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The attachment point of the umbilical cord in a baby girl is very close to where her own baby would develop. Is there something in the evolutionary history of mammals that explains this, or some anatomical constraint? Or is it just a coincidence?

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I would say that they are not that close. Yes they are both around the abdomen, but the navel is central to the abdominal cavity and the uterus is quite low in the pelvic cavity, in a non-pregnant woman, (it is even below the pelvic brim, and not even in the peritoneum). – jds Dec 24 '12 at 20:35

I would say it is a coincidence because:

  1. the navel is in the same place in males, so if it was there for some evolutionary advantage the charachter would be sexually dymorphic, which clearly is not the case.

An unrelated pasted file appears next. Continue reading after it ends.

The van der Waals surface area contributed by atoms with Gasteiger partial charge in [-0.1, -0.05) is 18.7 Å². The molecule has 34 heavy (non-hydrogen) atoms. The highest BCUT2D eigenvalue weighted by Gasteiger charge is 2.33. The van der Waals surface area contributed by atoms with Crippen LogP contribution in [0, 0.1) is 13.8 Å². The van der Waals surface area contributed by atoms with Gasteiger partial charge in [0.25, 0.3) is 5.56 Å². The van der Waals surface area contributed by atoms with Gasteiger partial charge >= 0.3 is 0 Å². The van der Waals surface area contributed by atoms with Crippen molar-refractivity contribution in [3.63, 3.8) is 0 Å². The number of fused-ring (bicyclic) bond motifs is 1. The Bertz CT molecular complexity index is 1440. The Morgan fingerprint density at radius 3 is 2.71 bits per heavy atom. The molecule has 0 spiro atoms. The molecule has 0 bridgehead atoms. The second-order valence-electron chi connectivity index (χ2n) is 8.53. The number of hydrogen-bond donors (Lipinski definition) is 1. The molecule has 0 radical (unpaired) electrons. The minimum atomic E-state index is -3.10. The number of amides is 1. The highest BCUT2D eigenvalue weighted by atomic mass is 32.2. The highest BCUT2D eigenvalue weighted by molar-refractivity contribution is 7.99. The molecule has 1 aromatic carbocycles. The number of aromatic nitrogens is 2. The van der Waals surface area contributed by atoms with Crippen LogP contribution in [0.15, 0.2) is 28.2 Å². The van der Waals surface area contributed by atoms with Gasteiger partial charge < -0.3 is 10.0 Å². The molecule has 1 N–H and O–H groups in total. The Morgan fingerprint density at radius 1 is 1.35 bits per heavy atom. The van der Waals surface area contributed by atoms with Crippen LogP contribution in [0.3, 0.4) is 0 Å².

2. I cannot think of any specific function of the navel that is related to pregnancy or delivery (or of a specific function of the navel at all for that matters)
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Why would it be dimorphic even if it didn't carry an advantage? Usually, sexual dimorphism has to be selected for. Even if the advantage was only to the female, why would the SRY gene code for anyplace else? – C. Lawrence Wenham Dec 28 '11 at 22:44
@C. Lawrence Wenham: I'm not sure I follow you... what I meant is that if the position of the navel was selected because it was somehow advantageous for pregnancy I would expect the selection pressure not to exist in males... – nico Dec 29 '11 at 0:44
@nico unless the locus for naval position wasn't sex linked, in which case males would have it in the same place as a side effect of selection for that location in females... – Richard Smith-Unna Jul 25 '12 at 7:13

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